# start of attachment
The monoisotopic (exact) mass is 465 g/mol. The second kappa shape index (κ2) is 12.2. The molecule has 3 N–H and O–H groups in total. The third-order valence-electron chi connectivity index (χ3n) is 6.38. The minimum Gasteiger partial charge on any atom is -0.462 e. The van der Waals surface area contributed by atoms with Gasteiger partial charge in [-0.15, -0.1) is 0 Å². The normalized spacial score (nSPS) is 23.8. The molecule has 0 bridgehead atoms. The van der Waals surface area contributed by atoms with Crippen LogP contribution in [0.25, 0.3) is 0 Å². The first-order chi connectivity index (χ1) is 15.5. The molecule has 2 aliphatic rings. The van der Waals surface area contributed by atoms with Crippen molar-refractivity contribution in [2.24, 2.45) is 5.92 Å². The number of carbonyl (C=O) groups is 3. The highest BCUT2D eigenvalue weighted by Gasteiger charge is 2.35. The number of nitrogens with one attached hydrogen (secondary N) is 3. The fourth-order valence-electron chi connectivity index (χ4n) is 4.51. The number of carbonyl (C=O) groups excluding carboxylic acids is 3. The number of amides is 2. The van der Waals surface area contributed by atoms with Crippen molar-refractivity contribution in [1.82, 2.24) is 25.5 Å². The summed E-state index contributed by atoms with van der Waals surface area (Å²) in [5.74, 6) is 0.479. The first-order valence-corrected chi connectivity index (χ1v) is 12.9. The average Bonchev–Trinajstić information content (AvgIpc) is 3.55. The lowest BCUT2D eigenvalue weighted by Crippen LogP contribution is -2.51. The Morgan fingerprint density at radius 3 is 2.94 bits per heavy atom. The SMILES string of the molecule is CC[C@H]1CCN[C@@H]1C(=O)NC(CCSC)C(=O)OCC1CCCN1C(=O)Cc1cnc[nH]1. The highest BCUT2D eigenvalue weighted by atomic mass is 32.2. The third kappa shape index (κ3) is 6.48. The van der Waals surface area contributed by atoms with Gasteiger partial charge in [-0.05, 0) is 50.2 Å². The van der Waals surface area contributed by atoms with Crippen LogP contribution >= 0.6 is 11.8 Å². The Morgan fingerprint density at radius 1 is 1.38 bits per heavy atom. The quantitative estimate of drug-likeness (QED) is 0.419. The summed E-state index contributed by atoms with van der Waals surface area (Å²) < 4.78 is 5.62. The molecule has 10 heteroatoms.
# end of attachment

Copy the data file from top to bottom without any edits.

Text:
The monoisotopic (exact) mass is 465 g/mol. The second kappa shape index (κ2) is 12.2. The molecule has 3 N–H and O–H groups in total. The third-order valence-electron chi connectivity index (χ3n) is 6.38. The minimum Gasteiger partial charge on any atom is -0.462 e. The van der Waals surface area contributed by atoms with Gasteiger partial charge in [-0.15, -0.1) is 0 Å². The normalized spacial score (nSPS) is 23.8. The molecule has 0 bridgehead atoms. The van der Waals surface area contributed by atoms with Crippen LogP contribution in [0.25, 0.3) is 0 Å². The first-order chi connectivity index (χ1) is 15.5. The molecule has 2 aliphatic rings. The van der Waals surface area contributed by atoms with Crippen molar-refractivity contribution in [2.24, 2.45) is 5.92 Å². The number of carbonyl (C=O) groups is 3. The highest BCUT2D eigenvalue weighted by Gasteiger charge is 2.35. The number of nitrogens with one attached hydrogen (secondary N) is 3. The fourth-order valence-electron chi connectivity index (χ4n) is 4.51. The number of carbonyl (C=O) groups excluding carboxylic acids is 3. The number of amides is 2. The van der Waals surface area contributed by atoms with Crippen molar-refractivity contribution in [1.82, 2.24) is 25.5 Å². The summed E-state index contributed by atoms with van der Waals surface area (Å²) in [5.74, 6) is 0.479. The first-order valence-corrected chi connectivity index (χ1v) is 12.9. The average Bonchev–Trinajstić information content (AvgIpc) is 3.55. The lowest BCUT2D eigenvalue weighted by Crippen LogP contribution is -2.51. The Morgan fingerprint density at radius 3 is 2.94 bits per heavy atom. The SMILES string of the molecule is CC[C@H]1CCN[C@@H]1C(=O)NC(CCSC)C(=O)OCC1CCCN1C(=O)Cc1cnc[nH]1. The highest BCUT2D eigenvalue weighted by atomic mass is 32.2. The third kappa shape index (κ3) is 6.48. The van der Waals surface area contributed by atoms with Gasteiger partial charge in [-0.05, 0) is 50.2 Å². The van der Waals surface area contributed by atoms with Crippen LogP contribution >= 0.6 is 11.8 Å². The Morgan fingerprint density at radius 1 is 1.38 bits per heavy atom. The quantitative estimate of drug-likeness (QED) is 0.419. The summed E-state index contributed by atoms with van der Waals surface area (Å²) < 4.78 is 5.62. The molecule has 10 heteroatoms.